Chimps Sensitive to Companions’ Deaths

May 25, 2010 Updated: October 1, 2015

SENSITIVE ANIMAL: Research found that chimpanzees are sensitive to their companions' deaths.
SENSITIVE ANIMAL: Research found that chimpanzees are sensitive to their companions' deaths.
It is believed that only humans are emotional and sensitive to our loved ones’ deaths, yet two recent studies published in Current Biology have shown that chimps also have feelings of attachment and need time to “get over” their companions’ deaths.

In one case, researchers observed via video the final hours of an older female chimp in a small group of animals at a U.K. safari park.

“Several phenomena have at one time or another been considered as setting humans apart from other species: reasoning ability, language ability, tool use, cultural variation, and self-awareness, for example, but science has provided strong evidence that the boundaries between us and other species are nowhere near to being as clearly defined as many people used to think,” said Dr. James Anderson of the U.K.’s University of Stirling in a press release.

“The awareness of death is another such psychological phenomenon. The findings we’ve described, along with other observations of how chimpanzees respond to dead and dying companions, indicate that their awareness of death is probably more highly developed than is often suggested. It may be related to their sense of self-awareness, shown through phenomena such as self-recognition and empathy toward others.”

Historically, mother chimps have been known to carry their dead infants, said Anderson, but few people have had the chance to witness chimps’ response to the dying of their closest adults.

“In contrast to the frenzied, noisy responses to traumatic adult deaths, the chimpanzees witnessing the female’s death in our case were mostly calm,” he said.

In the final days before the chimp’s death, the group remained quiet and paid close attention to her, reported the researchers, according to the press release. Right before she died, others groomed and caressed her, probably testing her for signs of life. Upon her death, the group left her, but her adult daughter returned and stayed with her all night.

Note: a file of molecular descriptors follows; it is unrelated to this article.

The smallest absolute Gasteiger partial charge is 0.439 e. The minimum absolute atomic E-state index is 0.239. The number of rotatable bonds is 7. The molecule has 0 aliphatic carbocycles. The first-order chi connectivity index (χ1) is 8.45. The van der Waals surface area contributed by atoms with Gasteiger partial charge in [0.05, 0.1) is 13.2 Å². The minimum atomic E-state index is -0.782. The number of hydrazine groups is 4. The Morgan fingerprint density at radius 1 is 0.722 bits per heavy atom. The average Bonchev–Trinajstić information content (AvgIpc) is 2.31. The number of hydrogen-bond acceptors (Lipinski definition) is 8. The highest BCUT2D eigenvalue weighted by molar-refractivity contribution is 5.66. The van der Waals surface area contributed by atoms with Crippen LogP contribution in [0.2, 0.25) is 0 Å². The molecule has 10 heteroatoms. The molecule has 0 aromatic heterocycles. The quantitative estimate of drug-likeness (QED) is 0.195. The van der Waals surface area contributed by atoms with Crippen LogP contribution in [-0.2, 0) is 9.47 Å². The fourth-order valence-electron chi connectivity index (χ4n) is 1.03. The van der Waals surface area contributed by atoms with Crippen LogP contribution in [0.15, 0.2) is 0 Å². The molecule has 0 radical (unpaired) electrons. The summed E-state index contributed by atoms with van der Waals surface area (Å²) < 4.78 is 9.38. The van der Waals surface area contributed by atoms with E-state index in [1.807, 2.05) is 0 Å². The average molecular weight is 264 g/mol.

When the keepers removed the mother’s body the next day, the chimps remained calm. For several days, they avoided sleeping on the platform where the female had died even though it was previously a favored sleeping spot.

“In general, we found several similarities between the chimpanzees’ behavior toward the dying female, and their behavior after her death, and some reactions of humans when faced with the demise of an elderly group member or relative, even though chimpanzees do not have religious beliefs or rituals surrounding death,” Anderson said.

In another study, Dr. Dora Biro of the University of Oxford and her colleagues observed the death of five members—two of which were infants—of a semi-isolated chimp community that researchers have been studying for more than 30 years in the forests surrounding Bossou, Guinea.

“We observed the deaths of two young infants—both from a flu-like respiratory ailment,” Biro said according to the press release. “In each case, our observations showed a remarkable response by chimpanzee mothers to the death of their infants: They continued to carry the corpses for weeks, even months, following death.”

During that time, the corpses mummified completely. The mothers cared for the corpses as they would for live infants, such as grooming them, carrying them during the day, and taking them to their nests.

The mothers “let go” of the infants as they allowed other members in the group to handle them more and more. For example, live infants were allowed to carry off and play with the corpses.

“How they perceive death is a fascinating question,” said Biro. “And little data exist so far concerning chimpanzees’ responses to the passing of familiar or related individuals either in captivity or in the wild. Our observations confirm the existence of an extremely powerful bond between mothers and their offspring which can persist, remarkably, even after the death of the infant, and they further call for efforts to elucidate the extent to which chimpanzees understand and are affected by the death of a close relative or group-mate.”

To read the abstract of Anderson et al.’s research paper, “Pan thanatology,” please visit

To read the abstract of Biro et al.’s research paper, “Chimpanzee mothers at Bossou, Guinea carry the mummified remains of their dead infants,” please visit

To see videos published with the two research papers, please visit